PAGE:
This week I’ve been able to try out the #CIOPriorities cards in two scenarios, and so here are some reflections on the games that were played and how it seemed to go down with participants.
Exploring the role of the CIO
The first event on Wednesday was where I was invited to take part in a workshop organised by Advanced Workplace Associates. The session was designed to explore the interact and collaboration needed by, in particular, HR, Facilities and IT for modern workplaces to come together, and AWA’s Andrew Mawson had asked me along to run a slot to help the participants understand where IT currently is at in its thinking.
After an initial game where I got the participants to use visual metaphors to describe where they saw the role of the CIO today, and where they thought it should be (below)
I then split the group of about 20, predominantly facilities, people into three groups, and gave each group a set of the cards, and a flipchart sheet with three segments drawn, one labelled “HR”, another “IT and the third “FM”. There was also a circle in the middle which represented all three functions. The aim of the game was, as a group, to deal the cards out and then take turns to place a priority card onto the sheet to represent where the priority should sit: with IT alone, with one of the other groups alone, or at one of the intersections. As a result we got:
- this was definitely a more engaged exercise than if I’d merely stood up and given a presentation – feedback that I’ve seen so far was positive.
- the cards got most people talking
- a few people wanted to quickly lay down all of their cards without conversation – stronger guidance in the “rules” needs to make it clear one at a time, and with reasons stated (to give space for debate)
- a few of the cards prompted questions, but I’d framed up front saying that if you simply didn’t understand the phrase on the card there was a strong possibility that it was a purely IT thing
- one of the points of the cards is to illustrate the potential breadth of the CIO role, and how context is then important – that does leave the game to an extent without a nice, tidy conclusion, but that’s part of the lesson to learn: there is no such thing as a typical CIO these days.
- one group (bottom in the pictures) decided they wanted another category of “The Business” – one of the nice things about making up the rules of a game as you go along is that that is perfectly fine!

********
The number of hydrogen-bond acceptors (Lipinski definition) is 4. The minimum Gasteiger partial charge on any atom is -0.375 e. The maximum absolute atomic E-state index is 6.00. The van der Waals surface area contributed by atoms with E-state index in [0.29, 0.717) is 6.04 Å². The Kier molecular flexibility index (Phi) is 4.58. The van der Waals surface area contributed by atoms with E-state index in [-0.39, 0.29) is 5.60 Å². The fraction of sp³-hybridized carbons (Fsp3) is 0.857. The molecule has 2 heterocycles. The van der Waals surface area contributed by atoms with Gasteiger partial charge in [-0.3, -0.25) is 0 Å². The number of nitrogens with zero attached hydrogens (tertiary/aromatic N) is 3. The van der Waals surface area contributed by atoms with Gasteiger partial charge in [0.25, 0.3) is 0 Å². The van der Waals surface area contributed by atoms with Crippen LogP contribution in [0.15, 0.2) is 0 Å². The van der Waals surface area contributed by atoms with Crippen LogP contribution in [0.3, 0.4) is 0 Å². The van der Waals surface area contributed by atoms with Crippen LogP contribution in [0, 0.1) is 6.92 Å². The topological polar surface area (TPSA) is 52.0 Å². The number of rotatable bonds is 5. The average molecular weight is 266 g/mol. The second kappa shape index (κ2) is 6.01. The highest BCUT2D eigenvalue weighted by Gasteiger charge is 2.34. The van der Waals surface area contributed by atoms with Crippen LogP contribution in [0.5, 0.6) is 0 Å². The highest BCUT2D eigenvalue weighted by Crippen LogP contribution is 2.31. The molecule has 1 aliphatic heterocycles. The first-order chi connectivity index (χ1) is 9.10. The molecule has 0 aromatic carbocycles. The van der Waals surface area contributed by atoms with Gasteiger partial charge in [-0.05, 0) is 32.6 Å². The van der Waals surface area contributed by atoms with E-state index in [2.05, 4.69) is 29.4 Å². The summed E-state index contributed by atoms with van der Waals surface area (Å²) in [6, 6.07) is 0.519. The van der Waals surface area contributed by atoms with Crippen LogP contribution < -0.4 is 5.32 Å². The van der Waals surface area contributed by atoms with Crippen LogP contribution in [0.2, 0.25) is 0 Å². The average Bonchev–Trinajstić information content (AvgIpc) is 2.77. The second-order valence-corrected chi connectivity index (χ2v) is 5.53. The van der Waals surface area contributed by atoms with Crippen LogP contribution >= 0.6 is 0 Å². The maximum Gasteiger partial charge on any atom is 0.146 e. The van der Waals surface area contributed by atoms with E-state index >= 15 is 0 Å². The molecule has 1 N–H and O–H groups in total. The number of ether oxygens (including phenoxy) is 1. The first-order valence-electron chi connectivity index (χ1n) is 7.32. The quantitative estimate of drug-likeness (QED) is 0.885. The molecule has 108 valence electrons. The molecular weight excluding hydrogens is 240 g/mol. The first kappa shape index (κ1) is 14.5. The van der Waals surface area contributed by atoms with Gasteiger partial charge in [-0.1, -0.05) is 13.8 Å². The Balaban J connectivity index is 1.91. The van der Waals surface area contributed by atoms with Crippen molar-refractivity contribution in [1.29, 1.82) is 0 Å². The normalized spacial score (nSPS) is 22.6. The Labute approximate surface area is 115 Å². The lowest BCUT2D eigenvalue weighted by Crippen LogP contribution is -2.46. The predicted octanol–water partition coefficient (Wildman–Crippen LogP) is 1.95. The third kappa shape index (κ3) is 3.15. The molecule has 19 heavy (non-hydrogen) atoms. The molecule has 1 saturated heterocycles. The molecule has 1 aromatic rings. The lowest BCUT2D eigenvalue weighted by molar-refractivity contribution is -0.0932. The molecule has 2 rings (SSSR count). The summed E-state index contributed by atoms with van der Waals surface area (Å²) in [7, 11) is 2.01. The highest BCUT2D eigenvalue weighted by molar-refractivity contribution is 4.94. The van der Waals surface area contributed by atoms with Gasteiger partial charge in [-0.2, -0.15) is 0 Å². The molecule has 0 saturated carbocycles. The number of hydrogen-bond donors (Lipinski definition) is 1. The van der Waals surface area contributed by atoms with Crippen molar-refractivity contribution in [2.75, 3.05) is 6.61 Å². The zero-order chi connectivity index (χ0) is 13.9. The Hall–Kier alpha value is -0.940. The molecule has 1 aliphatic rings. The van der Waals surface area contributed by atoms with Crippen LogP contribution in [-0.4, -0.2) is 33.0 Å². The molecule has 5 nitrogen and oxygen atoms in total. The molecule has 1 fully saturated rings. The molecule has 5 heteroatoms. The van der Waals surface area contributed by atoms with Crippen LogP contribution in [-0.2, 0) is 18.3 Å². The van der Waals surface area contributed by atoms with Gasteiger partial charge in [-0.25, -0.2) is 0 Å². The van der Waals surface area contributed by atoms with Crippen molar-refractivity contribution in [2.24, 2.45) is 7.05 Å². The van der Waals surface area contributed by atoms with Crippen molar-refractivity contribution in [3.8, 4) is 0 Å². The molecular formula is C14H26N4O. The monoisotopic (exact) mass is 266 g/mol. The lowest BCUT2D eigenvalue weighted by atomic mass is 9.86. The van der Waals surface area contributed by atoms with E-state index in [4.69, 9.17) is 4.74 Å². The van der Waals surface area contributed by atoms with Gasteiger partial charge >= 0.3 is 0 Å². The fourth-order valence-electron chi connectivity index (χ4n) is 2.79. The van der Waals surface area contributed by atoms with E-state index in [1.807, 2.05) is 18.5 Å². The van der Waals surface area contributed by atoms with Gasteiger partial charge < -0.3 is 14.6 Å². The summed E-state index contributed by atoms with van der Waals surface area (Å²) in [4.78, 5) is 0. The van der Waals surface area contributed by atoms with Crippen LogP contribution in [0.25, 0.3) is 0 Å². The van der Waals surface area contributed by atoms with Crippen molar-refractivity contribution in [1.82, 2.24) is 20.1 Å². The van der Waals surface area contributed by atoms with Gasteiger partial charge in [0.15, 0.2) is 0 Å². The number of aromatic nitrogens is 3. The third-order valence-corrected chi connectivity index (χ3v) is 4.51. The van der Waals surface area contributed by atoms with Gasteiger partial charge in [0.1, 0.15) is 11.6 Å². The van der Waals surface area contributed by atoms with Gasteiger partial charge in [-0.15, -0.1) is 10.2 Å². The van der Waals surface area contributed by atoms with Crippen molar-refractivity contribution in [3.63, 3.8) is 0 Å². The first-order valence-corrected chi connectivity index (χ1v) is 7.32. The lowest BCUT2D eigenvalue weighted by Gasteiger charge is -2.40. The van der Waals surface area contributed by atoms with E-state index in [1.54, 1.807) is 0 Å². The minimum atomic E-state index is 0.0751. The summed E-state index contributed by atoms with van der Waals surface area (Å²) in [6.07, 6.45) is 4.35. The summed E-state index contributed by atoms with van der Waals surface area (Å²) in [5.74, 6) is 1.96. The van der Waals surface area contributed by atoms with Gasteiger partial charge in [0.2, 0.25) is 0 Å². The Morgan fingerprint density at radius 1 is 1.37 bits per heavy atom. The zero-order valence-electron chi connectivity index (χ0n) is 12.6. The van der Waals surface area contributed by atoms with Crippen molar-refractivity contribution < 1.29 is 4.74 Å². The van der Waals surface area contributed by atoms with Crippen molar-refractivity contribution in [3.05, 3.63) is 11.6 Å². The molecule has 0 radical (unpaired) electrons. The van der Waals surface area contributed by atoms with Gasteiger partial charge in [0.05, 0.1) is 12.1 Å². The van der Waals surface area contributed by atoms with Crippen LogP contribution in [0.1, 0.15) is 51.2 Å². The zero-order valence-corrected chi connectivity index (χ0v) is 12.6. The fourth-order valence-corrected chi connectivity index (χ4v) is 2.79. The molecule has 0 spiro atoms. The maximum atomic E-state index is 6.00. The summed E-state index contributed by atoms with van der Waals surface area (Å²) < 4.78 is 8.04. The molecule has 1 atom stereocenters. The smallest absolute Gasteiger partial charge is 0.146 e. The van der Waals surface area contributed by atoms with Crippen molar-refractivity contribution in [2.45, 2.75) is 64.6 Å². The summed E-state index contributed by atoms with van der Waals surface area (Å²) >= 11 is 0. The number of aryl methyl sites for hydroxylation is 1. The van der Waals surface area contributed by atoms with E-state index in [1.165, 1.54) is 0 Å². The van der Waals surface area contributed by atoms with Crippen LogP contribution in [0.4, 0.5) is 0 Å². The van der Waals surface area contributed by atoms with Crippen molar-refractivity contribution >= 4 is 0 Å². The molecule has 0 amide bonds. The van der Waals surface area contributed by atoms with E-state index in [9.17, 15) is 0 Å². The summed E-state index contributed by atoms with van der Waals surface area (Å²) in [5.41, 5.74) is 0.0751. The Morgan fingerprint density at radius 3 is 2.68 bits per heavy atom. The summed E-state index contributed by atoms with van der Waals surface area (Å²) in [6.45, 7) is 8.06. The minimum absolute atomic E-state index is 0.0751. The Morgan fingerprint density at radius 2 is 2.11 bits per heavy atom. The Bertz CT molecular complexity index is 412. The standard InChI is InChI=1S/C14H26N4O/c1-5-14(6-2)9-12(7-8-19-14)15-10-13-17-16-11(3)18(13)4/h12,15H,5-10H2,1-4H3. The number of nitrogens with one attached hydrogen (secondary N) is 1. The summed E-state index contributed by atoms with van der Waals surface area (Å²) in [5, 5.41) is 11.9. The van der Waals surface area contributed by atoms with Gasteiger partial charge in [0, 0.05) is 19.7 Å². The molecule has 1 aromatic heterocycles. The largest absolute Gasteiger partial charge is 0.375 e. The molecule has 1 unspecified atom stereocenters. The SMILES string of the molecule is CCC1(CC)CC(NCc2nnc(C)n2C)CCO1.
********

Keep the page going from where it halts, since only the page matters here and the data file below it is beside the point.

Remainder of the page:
- one participant noted that it was significant that none of the cards had a priority of “Working more closely with other business support functions”. That’s a reflection of the absence of that from most IT organisations, rather than simply an omission in the cards. It’s not something I really hear that often from CIOs.
Marketing to the CIO
On Thursday I spent the day with the client that was the catalyst for creating #CIOPriorities – a tech startup that wants to get better at engaging with senior IT stakeholders.
I won’t share pictures of this as that is confidential to the client, but I can talk through the process and some observations…
Again I started by using the visual metaphor cards – in this case asking participants to pick two photos (the full set is available for download here, by the way) that described facets of the CIO. Encouragingly through this the group identified one of the central tensions in modern day technology management – keeping the legacy lights on whilst delivering new things and finding time to innovate.
We then turned to the cards; this time we dealt the cards and then asked participants in turn to lay a card into one of four quadrants: Strength (ie their product plays directly to help the specific CIO Priority); Weakness (the product doesn’t help with the priority); Opportunity (something that the client could talk about with credibility but not related to their product) and finally Threat (the client’s products are directly against the CIO Priority).
Discussion and debate and movement of each card happened, and eventually we allocated all 50. At that point we focused on the Opportunity cards, to then plan next steps for generating content and engagement strategies.
- Careful with language. “Opportunity” to a sales person has a very distinct meaning and so after a while we changed that quadrant to “Things we can talk about”
- Similarly, the “Weaknesses” was too negative. It wasn’t a weakness of the product that it didn’t fulfil a particular priority in the same way that it isn’t a weakness of custard that it can’t be used to power a smartphone. We relabelled to “Meh”, which was much clearer.
- Getting sales people to not think in terms of features and benefits is hard. Getting them to think in terms of customer not product is hard. Getting them to think in terms of customer not competitors is hard. The cards helped in all three cases, but still I needed to shepherd people on occasion.
- The game really engaged. They played for over two hours. There was a lot of thinking going on in the room.
Experiments continue. In the next couple of weeks I hope to be able to run exercises with a couple of CIOs using the cards.